Researchers unlock secret of reclusive coral snake's deadly venom

Team finds that toxin permanently activates key nerve cell proteins, leading to potentially fatal seizures

For more than a decade, a vial of rare snake venom refused to give up its secret formula for lethality; its toxins had no effect on the proteins that most venoms target.

Redtail coral snake

Image caption: The rare coral snake 'Micrurus mipartitus'

Image credit: Alejandro Solórzano

It comes from a reclusive redtail coral snake, or Micrurus mipartitus, which is primarily found in Costa Rica and parts of South America.

But recently, an international team of researchers figured out the venom's recipe—a toxin that permanently activates a crucial type of nerve cell protein, causing deadly seizures in prey. The details were published online in the Proceedings of the National Academy of Sciences on Monday.

"What we found are the first known animal toxins—and by far the most potent compounds—to target GABA(A) receptors," says Frank Bosmans, assistant professor of physiology and neuroscience at the Johns Hopkins University School of Medicine. "Once they bind to the receptors, they don't let go."

Most toxins in snake venoms target specialized receptors—nicotinic acetylcholine receptors—on the surface of nerve cells that make muscles contract, paralyzing the snakes' victims. But biochemical studies showed the active ingredient in the redtail coral snake's venom to be twin proteins, dubbed micrurotoxins (MmTX) after their serpentine source. But when the researchers tested MmTX on lab-grown cells saturated with nicotinic acetylcholine receptors, nothing happened. This puzzled researchers because MmTX was known to cause a repeating pattern of relaxation and seizures, similar to what's seen in epilepsy, in mice.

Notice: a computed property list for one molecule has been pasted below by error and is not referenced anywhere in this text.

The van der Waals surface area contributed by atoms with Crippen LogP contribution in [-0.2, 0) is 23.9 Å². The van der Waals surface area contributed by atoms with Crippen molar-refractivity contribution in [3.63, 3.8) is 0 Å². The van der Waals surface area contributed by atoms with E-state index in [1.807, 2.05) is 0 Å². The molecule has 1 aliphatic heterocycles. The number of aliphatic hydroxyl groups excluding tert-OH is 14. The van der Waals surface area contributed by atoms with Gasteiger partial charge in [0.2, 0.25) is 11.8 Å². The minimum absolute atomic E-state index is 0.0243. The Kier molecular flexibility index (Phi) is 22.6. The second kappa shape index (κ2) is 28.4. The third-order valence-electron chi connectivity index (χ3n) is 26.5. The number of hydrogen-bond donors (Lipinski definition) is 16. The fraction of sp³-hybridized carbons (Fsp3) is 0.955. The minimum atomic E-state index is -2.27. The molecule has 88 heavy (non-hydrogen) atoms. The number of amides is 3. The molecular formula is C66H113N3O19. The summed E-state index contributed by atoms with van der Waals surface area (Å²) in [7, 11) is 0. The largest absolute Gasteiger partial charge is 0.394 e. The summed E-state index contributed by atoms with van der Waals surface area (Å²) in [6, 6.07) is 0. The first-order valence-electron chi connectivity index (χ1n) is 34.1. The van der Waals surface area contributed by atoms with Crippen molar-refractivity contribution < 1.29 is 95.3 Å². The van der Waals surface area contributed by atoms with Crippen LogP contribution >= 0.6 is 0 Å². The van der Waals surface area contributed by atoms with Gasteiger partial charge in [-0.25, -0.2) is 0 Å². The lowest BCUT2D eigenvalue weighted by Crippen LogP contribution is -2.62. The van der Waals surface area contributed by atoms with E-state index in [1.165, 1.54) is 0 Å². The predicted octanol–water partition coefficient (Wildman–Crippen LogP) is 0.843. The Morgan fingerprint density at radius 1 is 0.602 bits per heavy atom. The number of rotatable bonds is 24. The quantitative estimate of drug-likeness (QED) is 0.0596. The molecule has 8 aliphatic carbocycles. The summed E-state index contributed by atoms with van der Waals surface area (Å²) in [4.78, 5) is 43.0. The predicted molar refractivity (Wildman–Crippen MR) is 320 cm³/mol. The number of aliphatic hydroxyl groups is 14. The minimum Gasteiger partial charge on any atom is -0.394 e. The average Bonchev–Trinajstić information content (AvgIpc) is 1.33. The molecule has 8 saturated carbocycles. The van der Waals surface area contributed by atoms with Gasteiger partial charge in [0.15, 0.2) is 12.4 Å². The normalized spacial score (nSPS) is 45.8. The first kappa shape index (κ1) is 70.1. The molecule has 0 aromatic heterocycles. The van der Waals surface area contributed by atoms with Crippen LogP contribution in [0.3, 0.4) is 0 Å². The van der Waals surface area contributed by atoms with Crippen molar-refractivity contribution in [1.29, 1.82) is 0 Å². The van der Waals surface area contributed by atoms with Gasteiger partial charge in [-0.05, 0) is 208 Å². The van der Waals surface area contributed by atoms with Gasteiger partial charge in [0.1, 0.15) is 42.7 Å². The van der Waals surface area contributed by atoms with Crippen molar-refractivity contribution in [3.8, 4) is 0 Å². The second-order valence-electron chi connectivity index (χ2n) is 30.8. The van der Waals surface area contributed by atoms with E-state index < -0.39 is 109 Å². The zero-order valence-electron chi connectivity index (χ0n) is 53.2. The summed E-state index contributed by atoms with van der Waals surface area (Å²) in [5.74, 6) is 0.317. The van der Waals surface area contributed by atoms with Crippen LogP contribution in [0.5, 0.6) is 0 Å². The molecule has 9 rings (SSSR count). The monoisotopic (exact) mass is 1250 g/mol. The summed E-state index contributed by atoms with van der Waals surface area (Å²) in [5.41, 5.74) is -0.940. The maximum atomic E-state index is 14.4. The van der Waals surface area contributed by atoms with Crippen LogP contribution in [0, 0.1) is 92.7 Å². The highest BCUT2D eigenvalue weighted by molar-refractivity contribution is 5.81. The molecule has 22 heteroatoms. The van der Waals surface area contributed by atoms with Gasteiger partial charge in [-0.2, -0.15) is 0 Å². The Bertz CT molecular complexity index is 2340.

By tagging the protein with a radioactive label, the team at Aix Marseille University in France determined that protein attached itself to GABA(A) receptors, pores on nerve cells in the brain and spinal cord. GABA(A) receptors respond to the molecule GABA by opening to let negatively charged chloride ions flow into a nerve cell that has just fired. Doing so resets the cell's equilibrium so that it can fire another signal when needed.

Further testing showed that MmTX binds to GABA(A) receptors more tightly than any other compound known—100 times tighter than the plant-derived compound PTX, for example. MmTX also binds to a unique site on the GABA(A) receptor protein, changing the receptor's shape and making it far too sensitive to GABA molecules. As a result, the receptor's pore opens permanently and the nerve cell is never able to reset, causing it to misfire and resulting in potentially fatal convulsions in the snake's prey.

Anti-anxiety medications like diazepam and alprazolam also bind to GABA(A) receptors, Bosman notes, but they cause relaxation instead of seizures because they bind much more loosely. His team plans to use MmTX to gain insight about how GABA(A) receptors work. Since errors in the receptors can cause epilepsy, schizophrenia, and chronic pain, the team hopes that their future work will be able to shed light on these and other disorders.

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